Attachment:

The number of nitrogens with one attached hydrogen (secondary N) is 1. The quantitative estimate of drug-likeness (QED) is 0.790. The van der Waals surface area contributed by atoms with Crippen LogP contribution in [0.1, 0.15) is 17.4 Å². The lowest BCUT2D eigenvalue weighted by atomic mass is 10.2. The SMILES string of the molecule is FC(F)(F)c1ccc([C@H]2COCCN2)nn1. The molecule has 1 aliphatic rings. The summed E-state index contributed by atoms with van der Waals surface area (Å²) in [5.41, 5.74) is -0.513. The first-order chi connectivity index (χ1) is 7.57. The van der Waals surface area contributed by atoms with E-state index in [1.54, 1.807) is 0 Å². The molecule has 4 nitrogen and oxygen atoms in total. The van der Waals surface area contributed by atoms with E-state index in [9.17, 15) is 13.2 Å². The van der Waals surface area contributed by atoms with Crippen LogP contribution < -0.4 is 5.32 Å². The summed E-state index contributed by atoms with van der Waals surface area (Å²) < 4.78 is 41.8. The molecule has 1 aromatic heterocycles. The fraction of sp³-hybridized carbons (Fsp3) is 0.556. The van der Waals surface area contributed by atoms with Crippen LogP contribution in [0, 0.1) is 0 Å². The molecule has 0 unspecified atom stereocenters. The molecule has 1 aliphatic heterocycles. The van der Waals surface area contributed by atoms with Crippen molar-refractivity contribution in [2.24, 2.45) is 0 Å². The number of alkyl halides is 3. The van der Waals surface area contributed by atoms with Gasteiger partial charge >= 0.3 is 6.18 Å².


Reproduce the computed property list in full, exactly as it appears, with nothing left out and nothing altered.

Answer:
The number of nitrogens with one attached hydrogen (secondary N) is 1. The quantitative estimate of drug-likeness (QED) is 0.790. The van der Waals surface area contributed by atoms with Crippen LogP contribution in [0.1, 0.15) is 17.4 Å². The lowest BCUT2D eigenvalue weighted by atomic mass is 10.2. The SMILES string of the molecule is FC(F)(F)c1ccc([C@H]2COCCN2)nn1. The molecule has 1 aliphatic rings. The summed E-state index contributed by atoms with van der Waals surface area (Å²) in [5.41, 5.74) is -0.513. The first-order chi connectivity index (χ1) is 7.57. The van der Waals surface area contributed by atoms with E-state index in [1.54, 1.807) is 0 Å². The molecule has 4 nitrogen and oxygen atoms in total. The van der Waals surface area contributed by atoms with E-state index in [9.17, 15) is 13.2 Å². The van der Waals surface area contributed by atoms with Crippen LogP contribution < -0.4 is 5.32 Å². The summed E-state index contributed by atoms with van der Waals surface area (Å²) < 4.78 is 41.8. The molecule has 1 aromatic heterocycles. The fraction of sp³-hybridized carbons (Fsp3) is 0.556. The van der Waals surface area contributed by atoms with Crippen LogP contribution in [0, 0.1) is 0 Å². The molecule has 0 unspecified atom stereocenters. The molecule has 1 aliphatic heterocycles. The van der Waals surface area contributed by atoms with Crippen molar-refractivity contribution in [2.24, 2.45) is 0 Å². The number of alkyl halides is 3. The van der Waals surface area contributed by atoms with Gasteiger partial charge >= 0.3 is 6.18 Å².